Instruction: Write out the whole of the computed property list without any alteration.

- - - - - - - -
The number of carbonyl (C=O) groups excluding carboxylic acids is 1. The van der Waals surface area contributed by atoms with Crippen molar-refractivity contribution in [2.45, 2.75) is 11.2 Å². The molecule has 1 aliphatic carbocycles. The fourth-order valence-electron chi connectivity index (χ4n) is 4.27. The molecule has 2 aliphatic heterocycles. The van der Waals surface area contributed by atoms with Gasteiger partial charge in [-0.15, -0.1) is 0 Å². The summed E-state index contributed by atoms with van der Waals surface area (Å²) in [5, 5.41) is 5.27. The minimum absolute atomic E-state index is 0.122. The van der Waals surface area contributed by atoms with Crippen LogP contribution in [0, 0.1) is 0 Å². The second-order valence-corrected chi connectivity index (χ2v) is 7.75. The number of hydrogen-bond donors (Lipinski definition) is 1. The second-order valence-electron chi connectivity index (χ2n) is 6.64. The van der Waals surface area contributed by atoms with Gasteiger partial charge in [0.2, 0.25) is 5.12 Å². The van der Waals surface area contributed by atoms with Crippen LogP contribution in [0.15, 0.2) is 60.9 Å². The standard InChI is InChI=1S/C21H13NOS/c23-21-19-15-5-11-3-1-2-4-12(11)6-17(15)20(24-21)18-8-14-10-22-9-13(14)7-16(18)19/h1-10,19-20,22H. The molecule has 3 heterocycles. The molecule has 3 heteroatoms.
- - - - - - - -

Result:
The number of carbonyl (C=O) groups excluding carboxylic acids is 1. The van der Waals surface area contributed by atoms with Crippen molar-refractivity contribution in [2.45, 2.75) is 11.2 Å². The molecule has 1 aliphatic carbocycles. The fourth-order valence-electron chi connectivity index (χ4n) is 4.27. The molecule has 2 aliphatic heterocycles. The van der Waals surface area contributed by atoms with Gasteiger partial charge in [-0.15, -0.1) is 0 Å². The summed E-state index contributed by atoms with van der Waals surface area (Å²) in [5, 5.41) is 5.27. The minimum absolute atomic E-state index is 0.122. The van der Waals surface area contributed by atoms with Crippen LogP contribution in [0, 0.1) is 0 Å². The second-order valence-corrected chi connectivity index (χ2v) is 7.75. The number of hydrogen-bond donors (Lipinski definition) is 1. The second-order valence-electron chi connectivity index (χ2n) is 6.64. The van der Waals surface area contributed by atoms with Gasteiger partial charge in [0.2, 0.25) is 5.12 Å². The van der Waals surface area contributed by atoms with Crippen LogP contribution in [0.15, 0.2) is 60.9 Å². The standard InChI is InChI=1S/C21H13NOS/c23-21-19-15-5-11-3-1-2-4-12(11)6-17(15)20(24-21)18-8-14-10-22-9-13(14)7-16(18)19/h1-10,19-20,22H. The molecule has 3 heterocycles. The molecule has 3 heteroatoms.